My son was in high school when I began to wonder where he was with God. He started going against our authority. He pulled away from people at the church where my husband was pastor. I had a sinking feeling that his heart wasn’t where it should be. I didn’t realize, however, how far it would go.
In college, he began to hang out with the wrong people. We began to notice he was hiding things. He was choosing behavior in opposition to how we had raised him. Alcohol and drugs became a part of his life. We became concerned about how he was treating his girlfriend.
Of course, Satan wants us to feel it’s all our fault. I felt betrayed by my son. I felt fear about where he was going and angry toward God for not preventing him from going there. I was deeply disappointed that the kid I had always wanted to be a minister for God was the farthest thing from that.
When he would come home, I would just cry. I knew if I talked with him about the problems it would alienate him farther. There was a chasm where we could no longer talk to each other. My heart was breaking. He seemed to just think I was being hormonal.
I learned to acknowledge the pain I was feeling. I would cry before God. More and more, I found myself just pouring out my heart. The fear. The anger. The disappointment. The betrayal, by both God and my son. I struggled with depression and feelings of hopelessness. I didn’t see how God could possibly reach him.
I remember pounding the steering wheel and shouting to God, “You don’t love him or you wouldn’t allow this!” Slowly, I began to realize that God knew my pain and was accepting me there. This realization helped me reach a point where I had the courage to share my pain with some praying friends. As I look back, I recognize the power of having others accompany us in these times.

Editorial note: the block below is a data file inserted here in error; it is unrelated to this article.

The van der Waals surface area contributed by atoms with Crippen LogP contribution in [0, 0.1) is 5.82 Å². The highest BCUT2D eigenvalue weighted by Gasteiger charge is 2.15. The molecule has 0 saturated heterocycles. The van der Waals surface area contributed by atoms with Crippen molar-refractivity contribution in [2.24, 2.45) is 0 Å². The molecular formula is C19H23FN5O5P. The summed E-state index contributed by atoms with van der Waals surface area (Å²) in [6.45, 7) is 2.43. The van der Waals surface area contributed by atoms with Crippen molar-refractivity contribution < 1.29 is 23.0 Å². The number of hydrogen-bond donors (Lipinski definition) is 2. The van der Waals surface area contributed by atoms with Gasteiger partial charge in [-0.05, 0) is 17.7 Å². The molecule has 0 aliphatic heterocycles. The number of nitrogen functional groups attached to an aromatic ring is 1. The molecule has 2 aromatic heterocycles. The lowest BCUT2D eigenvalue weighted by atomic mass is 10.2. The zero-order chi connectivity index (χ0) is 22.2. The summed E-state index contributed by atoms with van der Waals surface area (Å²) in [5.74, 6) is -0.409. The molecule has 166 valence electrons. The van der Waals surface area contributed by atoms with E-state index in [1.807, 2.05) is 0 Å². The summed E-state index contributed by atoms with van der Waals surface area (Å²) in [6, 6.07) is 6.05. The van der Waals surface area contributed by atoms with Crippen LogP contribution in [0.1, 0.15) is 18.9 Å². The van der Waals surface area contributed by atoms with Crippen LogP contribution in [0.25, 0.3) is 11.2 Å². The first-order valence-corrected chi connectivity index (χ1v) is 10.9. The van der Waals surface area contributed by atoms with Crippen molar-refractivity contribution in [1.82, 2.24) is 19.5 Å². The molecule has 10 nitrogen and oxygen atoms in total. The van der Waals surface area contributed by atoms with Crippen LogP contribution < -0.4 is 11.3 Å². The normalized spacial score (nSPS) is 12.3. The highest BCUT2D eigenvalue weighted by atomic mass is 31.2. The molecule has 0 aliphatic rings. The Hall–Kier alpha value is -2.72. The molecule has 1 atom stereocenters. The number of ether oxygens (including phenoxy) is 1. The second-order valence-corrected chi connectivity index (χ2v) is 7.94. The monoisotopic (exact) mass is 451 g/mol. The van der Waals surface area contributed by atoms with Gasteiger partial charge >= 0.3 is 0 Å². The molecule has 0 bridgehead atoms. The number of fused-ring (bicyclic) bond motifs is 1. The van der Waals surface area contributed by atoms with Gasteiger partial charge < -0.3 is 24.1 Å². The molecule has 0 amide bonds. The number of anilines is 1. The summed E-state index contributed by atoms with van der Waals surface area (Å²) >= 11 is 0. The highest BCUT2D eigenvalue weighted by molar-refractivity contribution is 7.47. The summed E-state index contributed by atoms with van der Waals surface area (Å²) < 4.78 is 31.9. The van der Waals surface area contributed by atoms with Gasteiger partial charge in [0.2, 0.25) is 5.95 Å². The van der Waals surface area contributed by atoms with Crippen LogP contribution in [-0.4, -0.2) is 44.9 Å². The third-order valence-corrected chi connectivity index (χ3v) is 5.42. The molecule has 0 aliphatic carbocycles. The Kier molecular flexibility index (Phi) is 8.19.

I learned to relinquish it all to an almighty God. I had to. I was weary of the burden. If I didn’t trust God, I wouldn’t be able to continue with my life. My time in God’s Word became very rich. It was no longer a duty—it was a lifeline.
In His amazing grace, God provided me with a passage that would become a benchmark in my journey with my prodigal:
Don’t have anything to do with foolish and stupid arguments, because you know they produce quarrels. And the Lord’s servant must not be quarrelsome but must be kind to everyone, able to teach, not resentful. Opponents must be gently instructed, in the hope that God will grant them repentance leading them to a knowledge of the truth, and that they will come to their senses and escape from the trap of the devil, who has taken them captive to do his will.
I learned to wait on God. I could not do anything to convince my son. I couldn’t talk to him. Silence was hard for me. This passage called me to humility. It reminded me that I cannot command God to bring him back. I could only ask that God would bring him to his senses. As I waited, I learned that waiting strengthens our heart. I began to realize that I was benefitting from the waiting, too. I had spiritual needs that God needed to address.